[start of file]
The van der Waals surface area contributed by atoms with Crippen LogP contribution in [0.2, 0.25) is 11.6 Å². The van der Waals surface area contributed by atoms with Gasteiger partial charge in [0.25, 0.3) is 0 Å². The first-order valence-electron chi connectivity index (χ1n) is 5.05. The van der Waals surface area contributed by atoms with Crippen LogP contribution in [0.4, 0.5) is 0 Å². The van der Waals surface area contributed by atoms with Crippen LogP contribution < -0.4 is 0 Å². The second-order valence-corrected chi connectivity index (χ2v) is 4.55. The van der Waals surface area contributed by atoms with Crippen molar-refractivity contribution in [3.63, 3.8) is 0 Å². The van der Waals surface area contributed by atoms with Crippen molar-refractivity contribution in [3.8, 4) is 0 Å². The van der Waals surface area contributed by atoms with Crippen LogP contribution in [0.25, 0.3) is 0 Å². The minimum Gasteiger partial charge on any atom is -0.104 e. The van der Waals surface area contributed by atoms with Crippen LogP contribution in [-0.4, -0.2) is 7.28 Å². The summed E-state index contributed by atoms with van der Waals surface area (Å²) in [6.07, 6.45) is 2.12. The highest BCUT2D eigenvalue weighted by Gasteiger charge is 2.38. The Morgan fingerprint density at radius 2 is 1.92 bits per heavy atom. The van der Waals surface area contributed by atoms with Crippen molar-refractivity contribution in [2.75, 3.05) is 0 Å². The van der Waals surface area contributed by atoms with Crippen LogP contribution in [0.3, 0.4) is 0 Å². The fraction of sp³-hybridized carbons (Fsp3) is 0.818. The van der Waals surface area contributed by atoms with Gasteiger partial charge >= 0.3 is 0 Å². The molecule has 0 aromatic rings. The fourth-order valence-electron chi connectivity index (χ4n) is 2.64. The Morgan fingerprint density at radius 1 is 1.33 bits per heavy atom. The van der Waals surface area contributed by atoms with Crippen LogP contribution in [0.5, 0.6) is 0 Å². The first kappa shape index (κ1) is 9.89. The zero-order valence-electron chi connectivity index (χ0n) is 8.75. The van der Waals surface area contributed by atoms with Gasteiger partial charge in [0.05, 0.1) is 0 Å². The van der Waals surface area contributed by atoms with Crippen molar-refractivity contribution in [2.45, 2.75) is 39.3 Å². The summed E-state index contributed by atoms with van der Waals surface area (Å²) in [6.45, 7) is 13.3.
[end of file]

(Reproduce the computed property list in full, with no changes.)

The van der Waals surface area contributed by atoms with Crippen LogP contribution in [0.2, 0.25) is 11.6 Å². The van der Waals surface area contributed by atoms with Gasteiger partial charge in [0.25, 0.3) is 0 Å². The first-order valence-electron chi connectivity index (χ1n) is 5.05. The van der Waals surface area contributed by atoms with Crippen LogP contribution in [0.4, 0.5) is 0 Å². The van der Waals surface area contributed by atoms with Crippen LogP contribution < -0.4 is 0 Å². The second-order valence-corrected chi connectivity index (χ2v) is 4.55. The van der Waals surface area contributed by atoms with Crippen molar-refractivity contribution in [3.63, 3.8) is 0 Å². The van der Waals surface area contributed by atoms with Crippen molar-refractivity contribution in [3.8, 4) is 0 Å². The van der Waals surface area contributed by atoms with Crippen LogP contribution in [0.25, 0.3) is 0 Å². The minimum Gasteiger partial charge on any atom is -0.104 e. The van der Waals surface area contributed by atoms with Crippen LogP contribution in [-0.4, -0.2) is 7.28 Å². The summed E-state index contributed by atoms with van der Waals surface area (Å²) in [6.07, 6.45) is 2.12. The highest BCUT2D eigenvalue weighted by Gasteiger charge is 2.38. The Morgan fingerprint density at radius 2 is 1.92 bits per heavy atom. The van der Waals surface area contributed by atoms with Crippen molar-refractivity contribution in [2.75, 3.05) is 0 Å². The van der Waals surface area contributed by atoms with Crippen LogP contribution in [0.3, 0.4) is 0 Å². The fraction of sp³-hybridized carbons (Fsp3) is 0.818. The van der Waals surface area contributed by atoms with Gasteiger partial charge >= 0.3 is 0 Å². The molecule has 0 aromatic rings. The fourth-order valence-electron chi connectivity index (χ4n) is 2.64. The Morgan fingerprint density at radius 1 is 1.33 bits per heavy atom. The van der Waals surface area contributed by atoms with Crippen LogP contribution in [0.5, 0.6) is 0 Å². The first kappa shape index (κ1) is 9.89. The zero-order valence-electron chi connectivity index (χ0n) is 8.75. The van der Waals surface area contributed by atoms with Gasteiger partial charge in [0.05, 0.1) is 0 Å². The van der Waals surface area contributed by atoms with Crippen molar-refractivity contribution in [2.45, 2.75) is 39.3 Å². The summed E-state index contributed by atoms with van der Waals surface area (Å²) in [6.45, 7) is 13.3.